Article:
June 9, 2009
Vegetarian Atkins Diet Could Help Lower Risk of Heart Disease
A plant-based version of the Atkins low-carb diet could allow people to lose weight while keeping cholesterol levels down, researchers reported on Tuesday.
The plant-based variation of the high protein diet could help overweight people shed pounds while being free of risk factors such as heart diseases.
Dr. David Jenkins of St. Michael's Hospital and the University of Toronto in Ontario, led a team to study the effectiveness of the so-called Eco-Atkins diet among a group of 44 overweight men and women with high levels of low-density lipoprotein, or LDL.
Participants were split equally into two groups; the first group ate the Eco-Atkins diet for four weeks, meanwhile, the control group ate a high-carb, low-fat diet based on low-fat dairy and whole grain foods.
"There is a dilemma relating to the proportion and source of fat, protein and carbohydrate that constitutes the optimal weight loss and cholesterol-lowering diet," authors wrote in the June 8 issue of Archives of Internal Medicine.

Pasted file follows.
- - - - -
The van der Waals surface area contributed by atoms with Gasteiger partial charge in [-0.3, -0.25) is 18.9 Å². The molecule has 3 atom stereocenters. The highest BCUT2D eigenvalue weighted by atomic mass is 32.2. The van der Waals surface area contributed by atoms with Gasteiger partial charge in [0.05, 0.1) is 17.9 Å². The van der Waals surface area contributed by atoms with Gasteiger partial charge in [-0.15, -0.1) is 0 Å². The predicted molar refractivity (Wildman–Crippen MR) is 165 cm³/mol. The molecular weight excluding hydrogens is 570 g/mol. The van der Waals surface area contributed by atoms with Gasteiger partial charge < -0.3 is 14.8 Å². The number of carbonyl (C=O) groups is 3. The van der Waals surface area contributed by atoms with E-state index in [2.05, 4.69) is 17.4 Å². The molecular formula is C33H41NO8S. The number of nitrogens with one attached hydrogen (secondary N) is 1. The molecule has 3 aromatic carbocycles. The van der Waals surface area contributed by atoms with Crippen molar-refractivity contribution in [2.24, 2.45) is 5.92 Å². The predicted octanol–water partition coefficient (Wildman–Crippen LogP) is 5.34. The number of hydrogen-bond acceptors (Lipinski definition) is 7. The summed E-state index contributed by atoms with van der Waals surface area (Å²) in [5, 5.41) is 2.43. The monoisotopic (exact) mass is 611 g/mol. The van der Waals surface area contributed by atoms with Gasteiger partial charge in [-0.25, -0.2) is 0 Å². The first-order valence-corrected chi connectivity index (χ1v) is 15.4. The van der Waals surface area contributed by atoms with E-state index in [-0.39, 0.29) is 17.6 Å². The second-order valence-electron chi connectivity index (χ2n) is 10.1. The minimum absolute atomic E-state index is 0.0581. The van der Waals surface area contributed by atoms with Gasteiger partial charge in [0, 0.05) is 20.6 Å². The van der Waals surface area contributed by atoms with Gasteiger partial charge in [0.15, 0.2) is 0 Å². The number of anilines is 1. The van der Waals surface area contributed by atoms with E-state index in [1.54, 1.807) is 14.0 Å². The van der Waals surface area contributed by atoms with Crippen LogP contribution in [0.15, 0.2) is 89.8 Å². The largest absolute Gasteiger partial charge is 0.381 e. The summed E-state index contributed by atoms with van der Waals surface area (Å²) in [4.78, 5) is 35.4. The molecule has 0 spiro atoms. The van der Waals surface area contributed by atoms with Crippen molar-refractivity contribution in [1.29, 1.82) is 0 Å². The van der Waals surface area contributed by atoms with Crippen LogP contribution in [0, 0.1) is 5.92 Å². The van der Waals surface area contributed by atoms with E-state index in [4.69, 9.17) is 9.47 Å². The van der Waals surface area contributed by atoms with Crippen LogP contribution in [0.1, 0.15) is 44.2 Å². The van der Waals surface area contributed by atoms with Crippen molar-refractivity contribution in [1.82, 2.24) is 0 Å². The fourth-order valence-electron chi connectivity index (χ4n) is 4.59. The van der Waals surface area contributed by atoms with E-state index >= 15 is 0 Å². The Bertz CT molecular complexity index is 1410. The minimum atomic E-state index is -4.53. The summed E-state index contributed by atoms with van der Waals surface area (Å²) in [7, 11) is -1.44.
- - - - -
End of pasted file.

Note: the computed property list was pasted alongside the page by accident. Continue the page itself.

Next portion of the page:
Both groups ate an estimated 60 percent of their calorie requirements.
Researchers noted that weight loss in both groups was similar "“ about 8.8 pounds. But when they looked at cholesterol levels, they found that HDL levels were greater for the low-carbohydrate diet compared with the high-carbohydrate diet.
Researchers said the study suggests that a plant-based version of the Atkins diet could be the right option for people with high cholesterol that want to shed pounds.
"A plant-based low-carbohydrate diet high in vegetable proteins and oils may be an effective option in treating those with dyslipidemia for whom both weight loss and lower LDL-C concentrations are treatment goals," they wrote.
"The article by Jenkins et al provides insight into debatably more effective and possibly safer tactics for designing higher-protein diets for weight loss and cardiovascular risk reduction," Katherine R. Tuttle, M.D., and Joan E. Milton, M.S., R.D., C.D., of the Providence Medical Research Center at Sacred Heart Medical Center and the University of Washington School of Medicine, Spokane, Wash., wrote in an accompanying editorial.
However, it is premature to recommend the 'Eco-Atkins' diet as a weight loss diet of choice without confirmation of its efficacy in larger studies of more diverse and higher-risk individuals. Long-term studies are also essential to ascertain both sustainability and safety."
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